Bailey, SE, Skinner, MM, Hublin, J-J. (2011) What lies beneath? An evaluation of lower molar trigonid crest patterns based on both dentine and enamel expression. American Journal of Physical Anthropology 145: 505-518.
Lazenby, R, Skinner, MM, Kivell, TL, Hublin, J-J. (2011) Scaling VOI size in 3D µCT studies of trabecular bone: a test of the over-sampling hypothesis. American Journal of Physical Anthropology 144: 196-203.
Kivell, TL, Skinner, MM, Lazenby, R, Hublin, J-J. (2011) Methodological considerations for analyzing trabecular architecture: an example from the primate hand. Journal of Anatomy 218: 209-225.
Lazenby, RA, Skinner, MM, Hublin, J-J, Boesch, C. (2011) Metacarpal trabecular architecture in the chimpanzee (Pan troglodytes): Evidence for locomotion and tool use. American Journal of Physical Anthropology 144: 215-225.
Skinner, MM, Gunz, P. (2010) The presence of accessory cusps in chimpanzee lower molars is consistent with a patterning cascade model of development. Journal of Anatomy 217:245-253.
Skinner, MM, Evans, A, Smith, T, Jernvall, J, Tafforeau, P, Kupczik, K, Olejniczak, AJ, Rosas, A, Radovčić, J, Thackeray, JF, Toussaint, M, Hublin, J-J. (2010) Brief communication: Contributions of enamel-dentine junction shape and enamel deposition to primate molar crown complexity. American Journal of Physical Anthropology 142: 157-163.
Skinner, MM, Gunz, P, Wood, BA, Hublin, J-J (2009) Discrimination of extant Pan species and subspecies using the enamel-dentine junction morphology of lower molars. American Journal of Physical Anthropology 140: 234-243.
Skinner, MM, Gunz, P, Wood, BA, Hublin, J-J. (2009) How many landmarks? Assessing classification accuracy of Pan lower molars using geometric morphometric analysis of the occlusal basin as seen at the EDJ. . In: Eds. Koppe, T, Meyer, G, Alt, KW. Comparative Dental Morphology. Karger, Basel, pp. 23-29.
Kupczik, K, Olejniczak, AJ, Skinner, MM, Hublin, J-J (2009) Molar crown and root size relationships in anthropoid primates. In: Eds. Koppe, T, Meyer, G, Alt, KW. Comparative Dental Morphology. Karger, Basel, pp. 16-22.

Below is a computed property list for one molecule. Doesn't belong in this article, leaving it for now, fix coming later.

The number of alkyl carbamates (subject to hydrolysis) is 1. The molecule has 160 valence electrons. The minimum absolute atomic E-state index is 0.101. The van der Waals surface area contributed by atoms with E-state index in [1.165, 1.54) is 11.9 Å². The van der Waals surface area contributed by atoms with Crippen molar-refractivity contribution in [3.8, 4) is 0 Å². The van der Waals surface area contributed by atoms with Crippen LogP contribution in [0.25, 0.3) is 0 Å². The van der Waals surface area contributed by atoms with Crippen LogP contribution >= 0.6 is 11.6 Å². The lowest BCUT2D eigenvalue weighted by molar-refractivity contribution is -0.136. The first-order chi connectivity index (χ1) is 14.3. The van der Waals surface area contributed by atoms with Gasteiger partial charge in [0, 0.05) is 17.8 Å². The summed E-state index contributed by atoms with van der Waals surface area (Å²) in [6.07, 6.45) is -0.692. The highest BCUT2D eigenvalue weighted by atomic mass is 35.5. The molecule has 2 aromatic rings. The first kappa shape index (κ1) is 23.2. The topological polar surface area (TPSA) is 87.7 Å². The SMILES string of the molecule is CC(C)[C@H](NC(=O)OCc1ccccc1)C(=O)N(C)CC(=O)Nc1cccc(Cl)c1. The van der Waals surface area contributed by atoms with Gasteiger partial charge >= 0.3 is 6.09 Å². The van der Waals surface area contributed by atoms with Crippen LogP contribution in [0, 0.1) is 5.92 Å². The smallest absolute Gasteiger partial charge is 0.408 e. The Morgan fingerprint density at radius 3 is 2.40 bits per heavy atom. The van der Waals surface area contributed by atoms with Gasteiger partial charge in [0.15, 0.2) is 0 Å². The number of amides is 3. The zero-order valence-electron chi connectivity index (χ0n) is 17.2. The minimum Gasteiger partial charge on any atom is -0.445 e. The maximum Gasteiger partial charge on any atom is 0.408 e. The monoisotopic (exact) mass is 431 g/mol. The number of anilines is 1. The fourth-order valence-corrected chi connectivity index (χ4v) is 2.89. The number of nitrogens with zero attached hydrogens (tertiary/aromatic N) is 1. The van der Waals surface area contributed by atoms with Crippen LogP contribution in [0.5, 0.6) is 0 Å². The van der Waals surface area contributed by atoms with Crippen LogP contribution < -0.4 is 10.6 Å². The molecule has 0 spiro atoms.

Skinner, MM, Wood, BA, Hublin, J-J (2009) Protostylid expression at the outer enamel surface and at the enamel-dentine junction of mandibular molars of Paranthropus robustus and Australopithecus africanus. Journal of Human Evolution 56: 76-85.
Skinner, MM, Gunz, P, Wood, BA, Hublin, J-J (2008) Enamel-dentine junction (EDJ) morphology distinguishes the lower molars of Australopithecus africanus and Paranthropus robustus. Journal of Human Evolution 55: 979-988.
Olejniczak, AJ, Smith, TM, Skinner, MM, Grine, FE, Feeney, RNM, Thackeray, JF, and Hublin, J-J (2008) Three-dimensional molar enamel distribution and thickness in Australopithecus and Paranthropus. Biology Letters 4: 406-410.
Olejniczak, AJ, Smith, TM, Feeney, RNM, Macchiarelli, R, Mazurier, A, Bondioli, L, Rosas, A, Fortea, J, de la Rasilla, M, Garcia-Tabernero, A, Radovčić, J, Skinner, MM, Toussaint, M, Hublin, J-J (2008) Dental tissue proportions and enamel thickness in Neandertal and modern human molars. Journal of Human Evolution 55: 12-23
Skinner, MM, Wood, BA, Boesch, C, Olejniczak, AJ, Rosas, A, Smith, TS, Hublin, J-J (2008) Dental trait expression at the enamel-dentine junction of lower molars in extant and fossil hominoids. Journal of Human Evolution 54: 173-186.
Skinner, MM, Gordon, AG, Collard, NJ (2006) Mandibular size and shape variation in the hominins at Dmanisi, Republic of Georgia. Journal of Human Evolution 51: 36-49.
Skinner, MM, Wood, BA (2006) The evolution of modern human life history – a paleontological perspective. In: Eds. K. Hawkes and R. Paine. The Evolution of Modern Human Life History. School of American Research Press, Santa Fe, pp. 331-400.